Yankee Doodle went to London yesterday, in the person of John D. Schapiro, just to see the ponies - and to promise the world the annual Washington, D.C. International at his Maryland thoroughbred track. Laurel Race Course, is going to grow bigger and better.

Call it the final leg of the "International Triple Crown," Laurel president Schapiro said of the 1 1/2-mile grass race that annually tops off the area turf year but seemed to lose a bit of luster in recent runnings.And take note, he declared, that prize money - $150,000-added in 1976 - will be boosted to $200,000 for the 26th running Nov. 5. That, he hopes, is just the start: Laurel is pursing sponsors with a view to working the purse up to $500,000.

The first two legs of the international triple, if it indeed gains such recognition, are the King George VI and Queen Elizabeth Diamond Stakes at Ascot and the Prix de I'Arc de Triomphe at Longchamp in October The George and Elizabeth comes up Saturday: hence Schapiro's presence to look over potential D.C. International invitees . . .

Too bad old "Jaws" - the exciting Irish-trained 3-year-old Marinsky - won't be on view because of his ban from English tracks for biting rival horses and jockeys en route to the wire . . .

Reports are popping up all around the hockey belt that the NHL-WHA merger is in big trouble. A spokesman for the senior league terms reports of the plan's collapse "premature," but one gent who's not waiting around to find out is Ron Grahame, goalie: WHA-leading goalie last year for Houston, 2.74 yield per game: WHA-leading goalie and playoff MVP, 1974-75. And now Grahame has signed a 1977-73 contract with the NHL's Boston Bruins: a little help for thoroughbred-owning goalie Gerry Cheevers. Grahame played out his option with the Aeros and Houston coach Bill Dineen said he is sure the NHL merger committee's indecision hastened the player's decision after he'd spent two weeks comparing Houston and Boston offers . . .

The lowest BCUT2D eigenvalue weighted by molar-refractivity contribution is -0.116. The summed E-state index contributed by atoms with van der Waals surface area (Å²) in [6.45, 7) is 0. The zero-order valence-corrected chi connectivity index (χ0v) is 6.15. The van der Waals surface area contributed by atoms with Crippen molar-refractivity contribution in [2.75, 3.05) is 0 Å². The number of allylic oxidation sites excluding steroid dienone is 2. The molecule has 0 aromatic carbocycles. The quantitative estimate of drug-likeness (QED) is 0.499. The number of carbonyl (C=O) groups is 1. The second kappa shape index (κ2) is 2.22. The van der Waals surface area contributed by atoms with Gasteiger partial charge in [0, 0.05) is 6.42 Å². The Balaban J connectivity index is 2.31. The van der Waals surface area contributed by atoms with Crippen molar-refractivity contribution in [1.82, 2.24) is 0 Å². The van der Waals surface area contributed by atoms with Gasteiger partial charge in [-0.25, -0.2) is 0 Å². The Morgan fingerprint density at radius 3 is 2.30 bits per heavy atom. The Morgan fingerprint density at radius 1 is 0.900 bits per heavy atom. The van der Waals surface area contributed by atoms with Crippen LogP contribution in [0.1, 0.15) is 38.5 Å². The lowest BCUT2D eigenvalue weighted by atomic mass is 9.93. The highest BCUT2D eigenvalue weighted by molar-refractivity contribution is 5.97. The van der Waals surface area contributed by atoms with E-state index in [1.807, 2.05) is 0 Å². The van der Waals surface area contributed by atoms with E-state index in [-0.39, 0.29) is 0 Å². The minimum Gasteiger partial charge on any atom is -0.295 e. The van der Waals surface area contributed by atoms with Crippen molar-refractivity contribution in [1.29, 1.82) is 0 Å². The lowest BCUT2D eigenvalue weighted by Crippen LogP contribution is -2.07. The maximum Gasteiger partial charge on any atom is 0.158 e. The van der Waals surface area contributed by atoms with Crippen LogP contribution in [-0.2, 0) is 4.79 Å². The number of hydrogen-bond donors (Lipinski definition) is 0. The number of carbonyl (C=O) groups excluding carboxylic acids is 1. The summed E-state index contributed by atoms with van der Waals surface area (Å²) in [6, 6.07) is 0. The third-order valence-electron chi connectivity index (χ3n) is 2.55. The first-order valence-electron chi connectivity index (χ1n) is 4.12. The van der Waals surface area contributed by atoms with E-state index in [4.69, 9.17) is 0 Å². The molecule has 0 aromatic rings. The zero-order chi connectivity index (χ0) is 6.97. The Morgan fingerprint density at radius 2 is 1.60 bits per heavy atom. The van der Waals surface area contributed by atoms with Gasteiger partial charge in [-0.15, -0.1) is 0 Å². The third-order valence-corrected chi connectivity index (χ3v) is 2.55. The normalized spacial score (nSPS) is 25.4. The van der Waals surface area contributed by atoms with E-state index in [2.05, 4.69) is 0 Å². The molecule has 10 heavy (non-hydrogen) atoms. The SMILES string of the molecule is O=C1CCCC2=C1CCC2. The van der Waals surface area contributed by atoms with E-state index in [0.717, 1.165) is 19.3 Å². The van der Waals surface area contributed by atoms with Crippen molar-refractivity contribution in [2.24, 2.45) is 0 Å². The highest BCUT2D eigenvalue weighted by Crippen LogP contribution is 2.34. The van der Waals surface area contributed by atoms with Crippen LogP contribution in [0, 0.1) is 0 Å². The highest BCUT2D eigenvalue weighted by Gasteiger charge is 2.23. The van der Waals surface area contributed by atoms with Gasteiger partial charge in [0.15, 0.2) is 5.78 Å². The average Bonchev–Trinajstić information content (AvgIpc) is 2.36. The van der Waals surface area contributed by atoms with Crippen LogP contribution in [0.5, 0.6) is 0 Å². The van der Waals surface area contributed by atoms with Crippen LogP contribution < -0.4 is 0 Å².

A feud in the NBA: Bob Bass, San Antonio Spurs assistant coach, vs. Simon Gourdine, deputy commissioner. Owner and general manager on the basketball circuit recommended Bass as NBA supervisor of officials, a position he held in the late ABA three years ago. Bass told reporters that when he telephoned this week to inquire about the job. "Gourdine asked me to come to New York for an interview, but refused to pay my expenses. Throughout all of this Gourdine is cold and clinical . . . It is an out-and-out insult to ask me to pay my own expenses in a situation like this. 'It's as though he's telling me. 'Get in your place, boy. (Gourdine is black, Bass white.) When I told him that over the phone he wanted me to retract my statement. I didn't retract anything. In fact, I told him something else" . . .

In the insult league, New York Yankee owner George Steinbrenner ranks that Bronx-cheerer, 13, who vawped to police that Reggie Jackson chased and stomped him (Jackson denies the latter) after the All-Star Game, up there with the worst of 'em. Steinbrener came to Jackson's defense yesterday with "the facts," namely that Reggie had spent 15 minutes giving autographs to youngsters who breached a security area in the first place and that he grew angry only when several of the youths "started to shout obscenities that were so bad and so vile that you cannot print them." Jackson, and witnesses, said he put up with it until someone made a particularly vile remark about his mother . . .

Don King, again. Now the network-hopping promoter has lined up seven of the top-ranked 10 challengers to Muhammad Ali for the Sept. 14 NBC-TV live, prime-time heavyweight boxing show from Caesars Palace: Add Ron Lyle vs. unbeaten youngster Stanley Ward, and unbeaten Larry Holmes vs. Howard Smith, to Ken Norton-Lorenzo Zanon and Jimmy Young-Jodie Ballard for a quadruple-header in the three-hour slot . . .

Catholic University has a new head baseball coach, billed as a the youngest in the nation at a major school: the CU catcher last season. Tim McCormick, 22. He came out of Carroll High - a 1973 All-Met football guard - and played every baseball position but first base for the Cardinals, capping his career by batting .378 as CU made the 1977 NCAA regionals. McCormick, who also will work as an admissions counselor under his predecessor coach. Bob Talbot, already has named his assistant: teammate Mike Maher, another '77 graduate.